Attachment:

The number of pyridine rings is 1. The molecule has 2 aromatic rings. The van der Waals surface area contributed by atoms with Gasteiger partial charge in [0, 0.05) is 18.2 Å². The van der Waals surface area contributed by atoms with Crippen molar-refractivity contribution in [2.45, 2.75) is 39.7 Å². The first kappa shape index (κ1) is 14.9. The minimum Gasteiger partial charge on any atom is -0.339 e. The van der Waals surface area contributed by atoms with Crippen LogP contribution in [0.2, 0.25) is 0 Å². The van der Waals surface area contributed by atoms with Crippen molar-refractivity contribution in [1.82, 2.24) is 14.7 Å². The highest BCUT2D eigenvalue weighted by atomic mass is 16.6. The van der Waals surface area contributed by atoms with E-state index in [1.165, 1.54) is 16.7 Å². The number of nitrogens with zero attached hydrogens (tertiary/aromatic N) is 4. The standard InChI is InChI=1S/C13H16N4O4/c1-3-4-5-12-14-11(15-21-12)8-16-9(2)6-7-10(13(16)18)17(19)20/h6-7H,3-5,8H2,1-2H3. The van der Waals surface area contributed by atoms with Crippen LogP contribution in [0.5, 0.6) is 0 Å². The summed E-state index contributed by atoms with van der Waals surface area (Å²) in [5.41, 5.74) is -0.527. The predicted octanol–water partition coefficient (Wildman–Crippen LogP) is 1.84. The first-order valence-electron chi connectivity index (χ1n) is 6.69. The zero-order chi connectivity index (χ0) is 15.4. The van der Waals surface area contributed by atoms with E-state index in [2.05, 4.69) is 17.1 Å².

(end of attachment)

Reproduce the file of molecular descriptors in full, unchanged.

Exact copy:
The number of pyridine rings is 1. The molecule has 2 aromatic rings. The van der Waals surface area contributed by atoms with Gasteiger partial charge in [0, 0.05) is 18.2 Å². The van der Waals surface area contributed by atoms with Crippen molar-refractivity contribution in [2.45, 2.75) is 39.7 Å². The first kappa shape index (κ1) is 14.9. The minimum Gasteiger partial charge on any atom is -0.339 e. The van der Waals surface area contributed by atoms with Crippen LogP contribution in [0.2, 0.25) is 0 Å². The van der Waals surface area contributed by atoms with Crippen molar-refractivity contribution in [1.82, 2.24) is 14.7 Å². The highest BCUT2D eigenvalue weighted by atomic mass is 16.6. The van der Waals surface area contributed by atoms with E-state index in [1.165, 1.54) is 16.7 Å². The number of nitrogens with zero attached hydrogens (tertiary/aromatic N) is 4. The standard InChI is InChI=1S/C13H16N4O4/c1-3-4-5-12-14-11(15-21-12)8-16-9(2)6-7-10(13(16)18)17(19)20/h6-7H,3-5,8H2,1-2H3. The van der Waals surface area contributed by atoms with Crippen LogP contribution in [0.5, 0.6) is 0 Å². The summed E-state index contributed by atoms with van der Waals surface area (Å²) in [5.41, 5.74) is -0.527. The predicted octanol–water partition coefficient (Wildman–Crippen LogP) is 1.84. The first-order valence-electron chi connectivity index (χ1n) is 6.69. The zero-order chi connectivity index (χ0) is 15.4. The van der Waals surface area contributed by atoms with E-state index in [2.05, 4.69) is 17.1 Å².